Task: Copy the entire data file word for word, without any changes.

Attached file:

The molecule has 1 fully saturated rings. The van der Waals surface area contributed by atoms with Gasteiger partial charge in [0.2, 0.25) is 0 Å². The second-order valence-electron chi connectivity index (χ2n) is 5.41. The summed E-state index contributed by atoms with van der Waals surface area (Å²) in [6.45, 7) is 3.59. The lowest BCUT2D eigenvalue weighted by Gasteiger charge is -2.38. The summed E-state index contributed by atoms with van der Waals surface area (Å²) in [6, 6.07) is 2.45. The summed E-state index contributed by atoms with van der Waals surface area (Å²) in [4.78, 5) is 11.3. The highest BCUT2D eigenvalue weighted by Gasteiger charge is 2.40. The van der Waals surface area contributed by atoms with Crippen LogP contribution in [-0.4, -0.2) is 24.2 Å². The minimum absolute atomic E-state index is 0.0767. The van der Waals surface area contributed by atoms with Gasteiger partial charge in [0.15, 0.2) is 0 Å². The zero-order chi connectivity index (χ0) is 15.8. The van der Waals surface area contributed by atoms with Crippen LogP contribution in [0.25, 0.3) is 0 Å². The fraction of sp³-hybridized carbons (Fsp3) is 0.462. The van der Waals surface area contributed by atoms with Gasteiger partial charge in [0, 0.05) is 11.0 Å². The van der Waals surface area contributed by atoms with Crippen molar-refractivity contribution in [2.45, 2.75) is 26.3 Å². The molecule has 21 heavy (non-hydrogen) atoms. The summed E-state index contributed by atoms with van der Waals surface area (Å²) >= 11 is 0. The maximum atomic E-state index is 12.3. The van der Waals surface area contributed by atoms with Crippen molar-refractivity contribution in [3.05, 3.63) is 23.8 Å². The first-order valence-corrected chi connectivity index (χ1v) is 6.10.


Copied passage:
The molecule has 1 fully saturated rings. The van der Waals surface area contributed by atoms with Gasteiger partial charge in [0.2, 0.25) is 0 Å². The second-order valence-electron chi connectivity index (χ2n) is 5.41. The summed E-state index contributed by atoms with van der Waals surface area (Å²) in [6.45, 7) is 3.59. The lowest BCUT2D eigenvalue weighted by Gasteiger charge is -2.38. The summed E-state index contributed by atoms with van der Waals surface area (Å²) in [6, 6.07) is 2.45. The summed E-state index contributed by atoms with van der Waals surface area (Å²) in [4.78, 5) is 11.3. The highest BCUT2D eigenvalue weighted by Gasteiger charge is 2.40. The van der Waals surface area contributed by atoms with Crippen LogP contribution in [-0.4, -0.2) is 24.2 Å². The minimum absolute atomic E-state index is 0.0767. The van der Waals surface area contributed by atoms with Gasteiger partial charge in [0.15, 0.2) is 0 Å². The zero-order chi connectivity index (χ0) is 15.8. The van der Waals surface area contributed by atoms with Crippen LogP contribution in [0.25, 0.3) is 0 Å². The fraction of sp³-hybridized carbons (Fsp3) is 0.462. The van der Waals surface area contributed by atoms with Gasteiger partial charge in [0, 0.05) is 11.0 Å². The van der Waals surface area contributed by atoms with Crippen molar-refractivity contribution in [2.45, 2.75) is 26.3 Å². The molecule has 21 heavy (non-hydrogen) atoms. The summed E-state index contributed by atoms with van der Waals surface area (Å²) >= 11 is 0. The maximum atomic E-state index is 12.3. The van der Waals surface area contributed by atoms with Crippen molar-refractivity contribution in [3.05, 3.63) is 23.8 Å². The first-order valence-corrected chi connectivity index (χ1v) is 6.10.